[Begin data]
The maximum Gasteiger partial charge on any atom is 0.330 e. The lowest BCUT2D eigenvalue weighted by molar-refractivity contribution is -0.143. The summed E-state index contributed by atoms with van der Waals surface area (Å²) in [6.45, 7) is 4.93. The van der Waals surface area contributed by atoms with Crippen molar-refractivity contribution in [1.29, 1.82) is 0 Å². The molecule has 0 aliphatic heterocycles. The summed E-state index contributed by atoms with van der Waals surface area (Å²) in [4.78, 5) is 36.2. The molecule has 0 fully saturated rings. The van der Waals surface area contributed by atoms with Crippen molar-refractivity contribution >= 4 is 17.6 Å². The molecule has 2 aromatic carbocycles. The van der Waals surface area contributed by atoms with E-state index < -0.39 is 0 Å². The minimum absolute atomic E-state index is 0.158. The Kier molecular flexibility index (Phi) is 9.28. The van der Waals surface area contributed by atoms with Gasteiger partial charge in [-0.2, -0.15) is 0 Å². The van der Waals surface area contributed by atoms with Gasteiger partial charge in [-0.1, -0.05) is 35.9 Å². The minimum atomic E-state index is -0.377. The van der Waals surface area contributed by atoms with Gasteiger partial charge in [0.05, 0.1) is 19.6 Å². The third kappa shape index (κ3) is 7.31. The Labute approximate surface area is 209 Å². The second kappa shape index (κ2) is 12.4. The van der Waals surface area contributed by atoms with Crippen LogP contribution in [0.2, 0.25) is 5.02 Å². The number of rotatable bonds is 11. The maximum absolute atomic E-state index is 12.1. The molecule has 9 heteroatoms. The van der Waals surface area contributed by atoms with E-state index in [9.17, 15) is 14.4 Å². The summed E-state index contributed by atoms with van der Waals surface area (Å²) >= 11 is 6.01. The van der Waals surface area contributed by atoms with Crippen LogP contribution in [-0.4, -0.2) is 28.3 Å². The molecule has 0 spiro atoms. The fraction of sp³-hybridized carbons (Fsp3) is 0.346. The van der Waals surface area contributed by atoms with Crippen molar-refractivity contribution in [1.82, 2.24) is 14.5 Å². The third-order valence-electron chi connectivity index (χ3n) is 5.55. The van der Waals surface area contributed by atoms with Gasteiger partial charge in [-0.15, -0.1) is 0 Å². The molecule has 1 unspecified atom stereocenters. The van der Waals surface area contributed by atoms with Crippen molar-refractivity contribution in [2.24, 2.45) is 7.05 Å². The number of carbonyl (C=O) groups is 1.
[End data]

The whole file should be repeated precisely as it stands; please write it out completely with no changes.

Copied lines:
The maximum Gasteiger partial charge on any atom is 0.330 e. The lowest BCUT2D eigenvalue weighted by molar-refractivity contribution is -0.143. The summed E-state index contributed by atoms with van der Waals surface area (Å²) in [6.45, 7) is 4.93. The van der Waals surface area contributed by atoms with Crippen molar-refractivity contribution in [1.29, 1.82) is 0 Å². The molecule has 0 aliphatic heterocycles. The summed E-state index contributed by atoms with van der Waals surface area (Å²) in [4.78, 5) is 36.2. The molecule has 0 fully saturated rings. The van der Waals surface area contributed by atoms with Crippen molar-refractivity contribution >= 4 is 17.6 Å². The molecule has 2 aromatic carbocycles. The van der Waals surface area contributed by atoms with E-state index < -0.39 is 0 Å². The minimum absolute atomic E-state index is 0.158. The Kier molecular flexibility index (Phi) is 9.28. The van der Waals surface area contributed by atoms with Gasteiger partial charge in [-0.2, -0.15) is 0 Å². The van der Waals surface area contributed by atoms with Gasteiger partial charge in [-0.1, -0.05) is 35.9 Å². The minimum atomic E-state index is -0.377. The van der Waals surface area contributed by atoms with Gasteiger partial charge in [0.05, 0.1) is 19.6 Å². The third kappa shape index (κ3) is 7.31. The Labute approximate surface area is 209 Å². The second kappa shape index (κ2) is 12.4. The van der Waals surface area contributed by atoms with Crippen LogP contribution in [0.2, 0.25) is 5.02 Å². The number of rotatable bonds is 11. The maximum absolute atomic E-state index is 12.1. The molecule has 9 heteroatoms. The van der Waals surface area contributed by atoms with E-state index in [9.17, 15) is 14.4 Å². The summed E-state index contributed by atoms with van der Waals surface area (Å²) >= 11 is 6.01. The van der Waals surface area contributed by atoms with Crippen LogP contribution in [-0.4, -0.2) is 28.3 Å². The molecule has 0 spiro atoms. The fraction of sp³-hybridized carbons (Fsp3) is 0.346. The van der Waals surface area contributed by atoms with Crippen molar-refractivity contribution in [1.82, 2.24) is 14.5 Å². The third-order valence-electron chi connectivity index (χ3n) is 5.55. The van der Waals surface area contributed by atoms with Gasteiger partial charge in [-0.15, -0.1) is 0 Å². The molecule has 1 unspecified atom stereocenters. The van der Waals surface area contributed by atoms with Crippen molar-refractivity contribution in [2.24, 2.45) is 7.05 Å². The number of carbonyl (C=O) groups is 1.